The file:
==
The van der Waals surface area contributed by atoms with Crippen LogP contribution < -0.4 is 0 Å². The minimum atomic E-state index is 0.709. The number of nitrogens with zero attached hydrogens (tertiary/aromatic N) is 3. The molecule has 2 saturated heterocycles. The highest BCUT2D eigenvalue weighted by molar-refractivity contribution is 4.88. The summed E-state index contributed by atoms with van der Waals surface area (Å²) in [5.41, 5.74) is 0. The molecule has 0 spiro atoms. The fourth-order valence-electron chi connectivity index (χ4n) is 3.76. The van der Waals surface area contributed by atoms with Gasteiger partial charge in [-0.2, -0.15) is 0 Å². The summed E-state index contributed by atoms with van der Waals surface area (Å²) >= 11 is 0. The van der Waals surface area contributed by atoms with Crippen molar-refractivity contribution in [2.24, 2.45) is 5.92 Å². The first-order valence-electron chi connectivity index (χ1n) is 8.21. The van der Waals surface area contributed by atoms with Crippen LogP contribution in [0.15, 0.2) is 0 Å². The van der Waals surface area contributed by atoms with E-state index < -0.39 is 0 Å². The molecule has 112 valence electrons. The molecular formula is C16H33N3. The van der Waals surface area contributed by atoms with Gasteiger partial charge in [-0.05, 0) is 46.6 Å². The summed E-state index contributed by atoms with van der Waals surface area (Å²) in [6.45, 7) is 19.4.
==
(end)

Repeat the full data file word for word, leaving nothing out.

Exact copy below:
The van der Waals surface area contributed by atoms with Crippen LogP contribution < -0.4 is 0 Å². The minimum atomic E-state index is 0.709. The number of nitrogens with zero attached hydrogens (tertiary/aromatic N) is 3. The molecule has 2 saturated heterocycles. The highest BCUT2D eigenvalue weighted by molar-refractivity contribution is 4.88. The summed E-state index contributed by atoms with van der Waals surface area (Å²) in [5.41, 5.74) is 0. The molecule has 0 spiro atoms. The fourth-order valence-electron chi connectivity index (χ4n) is 3.76. The van der Waals surface area contributed by atoms with Gasteiger partial charge in [-0.2, -0.15) is 0 Å². The summed E-state index contributed by atoms with van der Waals surface area (Å²) >= 11 is 0. The van der Waals surface area contributed by atoms with Crippen molar-refractivity contribution in [2.24, 2.45) is 5.92 Å². The first-order valence-electron chi connectivity index (χ1n) is 8.21. The van der Waals surface area contributed by atoms with Crippen LogP contribution in [0.15, 0.2) is 0 Å². The van der Waals surface area contributed by atoms with E-state index < -0.39 is 0 Å². The molecule has 112 valence electrons. The molecular formula is C16H33N3. The van der Waals surface area contributed by atoms with Gasteiger partial charge in [-0.05, 0) is 46.6 Å². The summed E-state index contributed by atoms with van der Waals surface area (Å²) in [6.45, 7) is 19.4.